I was first introduced to the League of Women Voters when I graduated high school. My town’s local chapter had awarded me a small scholarship for some of the activities I was involved with at the time. I sent my thank you note and then did not spend much more time thinking about the League as college and then my career soon became the focus of my attention.
I was reintroduced to the League a few years back. I realized that my job was all-consuming and wearing me thin. I did not have a moment free for a personal life, let alone time to give back to the community. I finally gained the courage to quit my job and start my own engineering consulting firm. At last I had control of my own schedule. I knew I wanted to be more involved in the San Francisco community.
There were many groups and organizations I was interested in but, after participating in many of them, I found that they were only networking organizations that when it came down to it, did not really do much. After my experience as a busy consultant, I understood the value of my time – I wanted to make the time I spent volunteering really mean something. That is when I remembered the League.
After exploring the San Francisco League of Women Voters I found that the League does not just do something – the League does a lot! I had found my match. My first responsibility with the League was as the Bay Area Liaison. In this role, I was the San Francisco League representative of the Bay Area League, which dealt with greater Bay Area affairs, including transit, water, and environmental issues that cross city boundaries. We held forums with hundreds of attendees educating them on local issues such as Bay Delta water issues, climate change, zero waste programs, and water recycling.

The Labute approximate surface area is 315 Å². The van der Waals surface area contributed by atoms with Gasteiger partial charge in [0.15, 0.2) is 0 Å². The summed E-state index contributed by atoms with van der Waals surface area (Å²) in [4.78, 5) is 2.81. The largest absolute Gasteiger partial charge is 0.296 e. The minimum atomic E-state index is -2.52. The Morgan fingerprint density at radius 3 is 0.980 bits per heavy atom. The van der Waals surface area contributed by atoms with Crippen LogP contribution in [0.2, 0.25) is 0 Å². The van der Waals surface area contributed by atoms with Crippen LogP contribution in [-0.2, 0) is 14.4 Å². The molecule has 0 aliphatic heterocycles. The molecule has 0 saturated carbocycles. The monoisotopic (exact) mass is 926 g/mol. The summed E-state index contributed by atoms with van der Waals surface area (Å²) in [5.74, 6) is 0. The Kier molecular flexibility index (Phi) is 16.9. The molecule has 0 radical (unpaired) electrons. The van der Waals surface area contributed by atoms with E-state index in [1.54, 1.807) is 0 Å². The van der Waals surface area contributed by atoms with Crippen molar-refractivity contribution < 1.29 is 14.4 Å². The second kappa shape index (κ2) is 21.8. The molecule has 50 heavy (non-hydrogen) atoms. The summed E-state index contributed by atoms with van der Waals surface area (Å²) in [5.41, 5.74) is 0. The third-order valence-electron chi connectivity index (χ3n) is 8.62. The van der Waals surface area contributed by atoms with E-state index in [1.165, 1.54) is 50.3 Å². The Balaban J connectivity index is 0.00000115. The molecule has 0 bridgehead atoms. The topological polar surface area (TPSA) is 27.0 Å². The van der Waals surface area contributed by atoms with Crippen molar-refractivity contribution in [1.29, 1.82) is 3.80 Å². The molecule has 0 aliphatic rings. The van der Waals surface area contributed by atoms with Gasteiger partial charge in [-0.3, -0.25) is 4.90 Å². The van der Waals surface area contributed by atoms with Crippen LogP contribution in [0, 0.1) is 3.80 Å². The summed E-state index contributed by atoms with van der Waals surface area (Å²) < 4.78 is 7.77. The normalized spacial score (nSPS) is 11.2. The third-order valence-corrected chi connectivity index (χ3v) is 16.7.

I then took on the responsibility of producing Pro/Con Interviews each election cycle. In this role, I contacted representatives for and against each San Francisco ballot measure and set up informative interviews. The interviews were taped by San Francisco Government Television and aired on local access television and available on the League’s website prior to the election.
I appreciate how the League does not just tell you who to vote for or how to vote on an issue, they actually educate voters to they can think for themselves. Do not get me wrong, the League does take positions, but only after years of educated study and research. I also respect the tough topics the League has decided to tackle – for instance, redistricting in California and privatization (i.e. of our military) on the federal level.
For all of my efforts as a member of the League to educate voters, I myself have been so educated. I have learned about the inner workings of San Francisco government, the measures that have been passed over the years, and the groups that are actively pursuing change. I now have the confidence to make informed decisions and pro-actively participate in issues that affect my community.
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